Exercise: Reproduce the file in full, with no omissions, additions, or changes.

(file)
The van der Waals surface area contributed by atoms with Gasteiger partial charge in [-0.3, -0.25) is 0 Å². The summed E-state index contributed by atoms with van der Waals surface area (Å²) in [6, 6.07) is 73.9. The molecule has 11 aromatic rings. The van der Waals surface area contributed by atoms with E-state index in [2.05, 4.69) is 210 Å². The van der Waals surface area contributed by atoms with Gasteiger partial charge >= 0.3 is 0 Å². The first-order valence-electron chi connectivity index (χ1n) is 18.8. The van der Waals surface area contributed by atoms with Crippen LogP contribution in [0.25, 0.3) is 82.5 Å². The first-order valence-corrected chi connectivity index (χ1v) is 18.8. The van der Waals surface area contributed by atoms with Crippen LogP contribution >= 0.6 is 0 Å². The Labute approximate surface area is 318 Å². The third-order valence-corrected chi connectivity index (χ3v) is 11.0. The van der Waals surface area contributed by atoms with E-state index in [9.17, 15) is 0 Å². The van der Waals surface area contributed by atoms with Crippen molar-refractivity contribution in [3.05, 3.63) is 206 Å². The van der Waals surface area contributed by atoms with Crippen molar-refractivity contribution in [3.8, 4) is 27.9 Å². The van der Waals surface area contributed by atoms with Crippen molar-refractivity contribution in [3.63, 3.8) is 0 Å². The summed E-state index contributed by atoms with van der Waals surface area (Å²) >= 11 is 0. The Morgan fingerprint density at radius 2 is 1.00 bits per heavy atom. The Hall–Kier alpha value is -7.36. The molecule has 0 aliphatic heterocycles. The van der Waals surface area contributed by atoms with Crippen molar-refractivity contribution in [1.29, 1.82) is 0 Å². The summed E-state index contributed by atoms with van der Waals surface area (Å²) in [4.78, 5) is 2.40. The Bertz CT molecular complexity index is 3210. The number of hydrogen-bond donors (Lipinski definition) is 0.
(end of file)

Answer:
The van der Waals surface area contributed by atoms with Gasteiger partial charge in [-0.3, -0.25) is 0 Å². The summed E-state index contributed by atoms with van der Waals surface area (Å²) in [6, 6.07) is 73.9. The molecule has 11 aromatic rings. The van der Waals surface area contributed by atoms with E-state index in [2.05, 4.69) is 210 Å². The van der Waals surface area contributed by atoms with Gasteiger partial charge >= 0.3 is 0 Å². The first-order valence-electron chi connectivity index (χ1n) is 18.8. The van der Waals surface area contributed by atoms with Crippen LogP contribution in [0.25, 0.3) is 82.5 Å². The first-order valence-corrected chi connectivity index (χ1v) is 18.8. The van der Waals surface area contributed by atoms with Crippen LogP contribution >= 0.6 is 0 Å². The Labute approximate surface area is 318 Å². The third-order valence-corrected chi connectivity index (χ3v) is 11.0. The van der Waals surface area contributed by atoms with E-state index in [9.17, 15) is 0 Å². The van der Waals surface area contributed by atoms with Crippen molar-refractivity contribution in [3.05, 3.63) is 206 Å². The van der Waals surface area contributed by atoms with Crippen molar-refractivity contribution in [3.8, 4) is 27.9 Å². The van der Waals surface area contributed by atoms with Crippen molar-refractivity contribution in [3.63, 3.8) is 0 Å². The summed E-state index contributed by atoms with van der Waals surface area (Å²) >= 11 is 0. The Morgan fingerprint density at radius 2 is 1.00 bits per heavy atom. The Hall–Kier alpha value is -7.36. The molecule has 0 aliphatic heterocycles. The van der Waals surface area contributed by atoms with Crippen molar-refractivity contribution in [1.29, 1.82) is 0 Å². The summed E-state index contributed by atoms with van der Waals surface area (Å²) in [4.78, 5) is 2.40. The Bertz CT molecular complexity index is 3210. The number of hydrogen-bond donors (Lipinski definition) is 0.